You have to look harder and closer to catch sight of twelfth magnitude “D” (I needed averted vision to see it) and eleventh magnitude “E” because of the glare caused by the AB,C pair.   After identifying “E”, I couldn’t help but wonder why that faint star to its north (right in the sketch) wasn’t included in the measurements for the stars surrounding AB-C, especially since a fifteenth magnitude star was added as “F” in 1998.

Also lying in the same field of view with Σ 2367 is an unexpected bonus, HJ 1336, an intricate and dim collection of stars in an interesting arrangement.   When I first saw them, I found them rather striking, despite their faint magnitudes . . . . . . .

HJ 1336               No HIP   SAO: 67236
RA: 18h 40.5m   Dec: +30° 17’

 Magnitudes   Separation Position Angle    WDS
AB  8.69, 12.00      16.90″          89°    2013
AC  8.69, 11.50      32.60″        174°    2012
AD  8.69, 12.70      33.30″        294°    2012
AE  8.69, 14.20      32.10″        337°    2012
Distance: ?????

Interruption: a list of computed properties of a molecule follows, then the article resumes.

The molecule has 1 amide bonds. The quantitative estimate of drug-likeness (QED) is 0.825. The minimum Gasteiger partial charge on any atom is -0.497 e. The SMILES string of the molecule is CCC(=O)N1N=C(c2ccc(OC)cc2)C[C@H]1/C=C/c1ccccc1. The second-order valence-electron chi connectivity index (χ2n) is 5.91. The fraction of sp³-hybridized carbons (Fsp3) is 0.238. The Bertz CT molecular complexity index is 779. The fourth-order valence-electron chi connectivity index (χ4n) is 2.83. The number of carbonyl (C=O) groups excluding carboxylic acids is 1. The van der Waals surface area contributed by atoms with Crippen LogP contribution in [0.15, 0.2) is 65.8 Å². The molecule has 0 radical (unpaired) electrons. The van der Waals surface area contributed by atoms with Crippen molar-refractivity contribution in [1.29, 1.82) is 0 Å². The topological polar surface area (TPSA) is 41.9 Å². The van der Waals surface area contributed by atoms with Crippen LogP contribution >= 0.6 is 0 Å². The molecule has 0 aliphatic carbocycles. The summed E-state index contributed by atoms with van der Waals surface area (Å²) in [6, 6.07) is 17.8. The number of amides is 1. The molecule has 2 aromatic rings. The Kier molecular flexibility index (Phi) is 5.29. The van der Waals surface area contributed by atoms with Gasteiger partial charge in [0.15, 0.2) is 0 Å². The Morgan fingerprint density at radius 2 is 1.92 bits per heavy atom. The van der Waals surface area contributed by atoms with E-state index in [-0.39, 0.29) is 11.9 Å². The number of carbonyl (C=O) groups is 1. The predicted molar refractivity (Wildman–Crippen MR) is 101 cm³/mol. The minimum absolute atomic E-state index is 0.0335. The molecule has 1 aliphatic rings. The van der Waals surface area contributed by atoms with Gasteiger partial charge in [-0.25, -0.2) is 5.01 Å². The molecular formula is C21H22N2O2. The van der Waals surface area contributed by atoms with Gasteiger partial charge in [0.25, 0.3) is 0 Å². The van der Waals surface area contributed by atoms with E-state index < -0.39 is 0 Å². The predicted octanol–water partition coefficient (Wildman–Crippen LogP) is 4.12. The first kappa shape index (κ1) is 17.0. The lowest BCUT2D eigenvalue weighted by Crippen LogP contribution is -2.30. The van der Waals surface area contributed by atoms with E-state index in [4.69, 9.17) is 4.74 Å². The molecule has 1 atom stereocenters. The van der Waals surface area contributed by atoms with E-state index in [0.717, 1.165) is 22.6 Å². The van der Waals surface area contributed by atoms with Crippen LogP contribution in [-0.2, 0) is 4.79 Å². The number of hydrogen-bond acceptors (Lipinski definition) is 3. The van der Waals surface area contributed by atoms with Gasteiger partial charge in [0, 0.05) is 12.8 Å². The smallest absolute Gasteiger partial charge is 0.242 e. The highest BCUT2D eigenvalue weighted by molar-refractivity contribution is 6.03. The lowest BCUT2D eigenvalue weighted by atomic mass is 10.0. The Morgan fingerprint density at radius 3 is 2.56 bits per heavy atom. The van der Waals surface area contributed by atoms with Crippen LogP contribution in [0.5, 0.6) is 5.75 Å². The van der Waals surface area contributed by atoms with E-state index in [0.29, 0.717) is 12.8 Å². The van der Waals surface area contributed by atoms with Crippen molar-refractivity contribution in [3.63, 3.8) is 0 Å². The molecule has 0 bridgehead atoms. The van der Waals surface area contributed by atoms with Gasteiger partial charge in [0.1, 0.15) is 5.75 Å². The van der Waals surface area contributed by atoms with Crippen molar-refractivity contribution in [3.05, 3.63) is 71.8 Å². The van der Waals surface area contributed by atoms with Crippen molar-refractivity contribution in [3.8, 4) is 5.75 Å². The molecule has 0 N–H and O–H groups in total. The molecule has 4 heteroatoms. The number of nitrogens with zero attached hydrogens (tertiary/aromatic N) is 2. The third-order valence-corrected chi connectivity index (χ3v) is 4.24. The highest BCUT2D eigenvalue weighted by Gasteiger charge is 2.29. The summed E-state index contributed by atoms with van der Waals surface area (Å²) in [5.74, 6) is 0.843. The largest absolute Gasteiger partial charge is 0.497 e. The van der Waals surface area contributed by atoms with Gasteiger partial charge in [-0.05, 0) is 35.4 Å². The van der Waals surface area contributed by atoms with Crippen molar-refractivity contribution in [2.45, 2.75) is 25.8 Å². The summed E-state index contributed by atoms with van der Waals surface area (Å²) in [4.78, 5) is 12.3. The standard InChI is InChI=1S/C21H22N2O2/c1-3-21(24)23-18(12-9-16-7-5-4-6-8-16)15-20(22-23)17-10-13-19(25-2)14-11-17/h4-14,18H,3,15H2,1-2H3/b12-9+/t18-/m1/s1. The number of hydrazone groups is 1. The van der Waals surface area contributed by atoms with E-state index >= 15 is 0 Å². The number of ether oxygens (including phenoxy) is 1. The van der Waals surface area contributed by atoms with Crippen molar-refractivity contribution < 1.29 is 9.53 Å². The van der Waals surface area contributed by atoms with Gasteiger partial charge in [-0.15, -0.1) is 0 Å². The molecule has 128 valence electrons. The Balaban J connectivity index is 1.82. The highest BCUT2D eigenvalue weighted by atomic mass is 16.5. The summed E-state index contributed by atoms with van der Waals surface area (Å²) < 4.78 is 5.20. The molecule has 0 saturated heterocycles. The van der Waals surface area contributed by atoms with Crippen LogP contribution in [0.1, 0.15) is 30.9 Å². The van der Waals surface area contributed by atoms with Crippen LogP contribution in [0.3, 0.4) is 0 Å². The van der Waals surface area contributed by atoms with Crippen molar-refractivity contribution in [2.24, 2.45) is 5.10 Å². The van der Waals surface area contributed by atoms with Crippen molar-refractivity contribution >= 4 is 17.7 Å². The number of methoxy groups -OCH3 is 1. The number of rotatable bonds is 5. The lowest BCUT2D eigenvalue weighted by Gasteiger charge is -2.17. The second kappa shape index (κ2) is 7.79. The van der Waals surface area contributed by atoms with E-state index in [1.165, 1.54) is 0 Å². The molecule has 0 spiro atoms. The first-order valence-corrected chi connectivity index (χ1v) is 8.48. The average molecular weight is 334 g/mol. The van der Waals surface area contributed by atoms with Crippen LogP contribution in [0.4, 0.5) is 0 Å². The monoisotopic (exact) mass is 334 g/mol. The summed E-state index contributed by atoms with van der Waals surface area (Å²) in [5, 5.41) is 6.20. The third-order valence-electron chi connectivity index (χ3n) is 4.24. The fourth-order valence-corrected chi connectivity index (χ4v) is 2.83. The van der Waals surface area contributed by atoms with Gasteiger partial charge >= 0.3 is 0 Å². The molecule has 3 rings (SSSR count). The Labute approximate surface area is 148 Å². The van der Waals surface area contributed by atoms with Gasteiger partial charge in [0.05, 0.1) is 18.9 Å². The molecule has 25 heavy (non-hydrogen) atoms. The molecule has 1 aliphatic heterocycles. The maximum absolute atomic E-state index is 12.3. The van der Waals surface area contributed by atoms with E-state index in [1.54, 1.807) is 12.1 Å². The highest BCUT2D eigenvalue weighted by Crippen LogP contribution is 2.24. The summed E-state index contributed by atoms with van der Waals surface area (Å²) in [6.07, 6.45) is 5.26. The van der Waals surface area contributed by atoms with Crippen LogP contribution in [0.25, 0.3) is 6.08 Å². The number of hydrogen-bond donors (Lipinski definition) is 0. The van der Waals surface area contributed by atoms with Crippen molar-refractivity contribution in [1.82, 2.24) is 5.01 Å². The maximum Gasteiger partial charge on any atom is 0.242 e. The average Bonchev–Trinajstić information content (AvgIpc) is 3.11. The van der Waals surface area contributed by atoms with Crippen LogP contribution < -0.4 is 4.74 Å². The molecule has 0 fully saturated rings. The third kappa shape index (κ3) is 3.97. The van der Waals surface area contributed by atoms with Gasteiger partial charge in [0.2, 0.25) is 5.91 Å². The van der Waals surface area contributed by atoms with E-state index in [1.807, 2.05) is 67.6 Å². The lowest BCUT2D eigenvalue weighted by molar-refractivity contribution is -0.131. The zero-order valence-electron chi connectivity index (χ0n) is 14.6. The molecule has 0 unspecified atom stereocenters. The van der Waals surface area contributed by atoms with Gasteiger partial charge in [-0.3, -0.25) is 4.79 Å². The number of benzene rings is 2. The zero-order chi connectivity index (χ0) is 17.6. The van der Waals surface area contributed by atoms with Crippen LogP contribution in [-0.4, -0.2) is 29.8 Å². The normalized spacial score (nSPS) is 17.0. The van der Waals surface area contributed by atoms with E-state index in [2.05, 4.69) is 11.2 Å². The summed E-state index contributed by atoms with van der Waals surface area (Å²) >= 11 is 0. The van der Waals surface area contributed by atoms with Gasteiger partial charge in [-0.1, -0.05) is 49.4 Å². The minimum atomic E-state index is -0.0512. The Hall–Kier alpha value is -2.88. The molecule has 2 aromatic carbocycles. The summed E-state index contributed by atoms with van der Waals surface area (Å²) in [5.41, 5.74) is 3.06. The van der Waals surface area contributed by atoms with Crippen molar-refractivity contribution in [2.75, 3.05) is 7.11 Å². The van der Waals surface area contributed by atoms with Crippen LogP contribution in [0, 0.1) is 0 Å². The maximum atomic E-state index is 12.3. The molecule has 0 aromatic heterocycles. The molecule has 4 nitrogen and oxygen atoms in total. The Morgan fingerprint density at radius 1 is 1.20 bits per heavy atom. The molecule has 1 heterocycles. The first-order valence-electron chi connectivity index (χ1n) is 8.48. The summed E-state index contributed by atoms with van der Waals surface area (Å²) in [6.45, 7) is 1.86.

Spectral Classification:  “A” is A0

. . . . . . . but I wasn’t sure if I was looking at a small cluster or a multiple star. I had to go back to Sky Tools 3 and Stelladoppie to find out what I was looking at. I missed twelfth magnitude “B” entirely on that first view, so I came back later with the six inch f/10 refractor and pried it out of the darkness with a 10mm Radian (152x).  I also tried my trusty 7.5mm Celestron Plössl (203x), but the murky air and poor seeing made the 10mm Radian a better choice, although I needed averted vision in both cases to detect it.

When you use high magnification and center HJ 1336 in your field of view, it’s actually a neat little system. “C” and “D” are not tough in a six inch refractor, and “B” just requires some patience and awareness of where to look.   (East & west reversed once more, click on the sketch to get a better view).

When you use high magnification and center HJ 1336 in your field of view, it’s actually a neat little system. “C” and “D” are not tough in a six inch refractor, and “B” requires some patience and awareness of where to look. (East & west reversed once more, click on the sketch to get a better view).

John Herschel discovered what is now AB and AD in 1828, and S.W. Burnham added what is now AC in 1901 (source).

Burnham on HJ 1336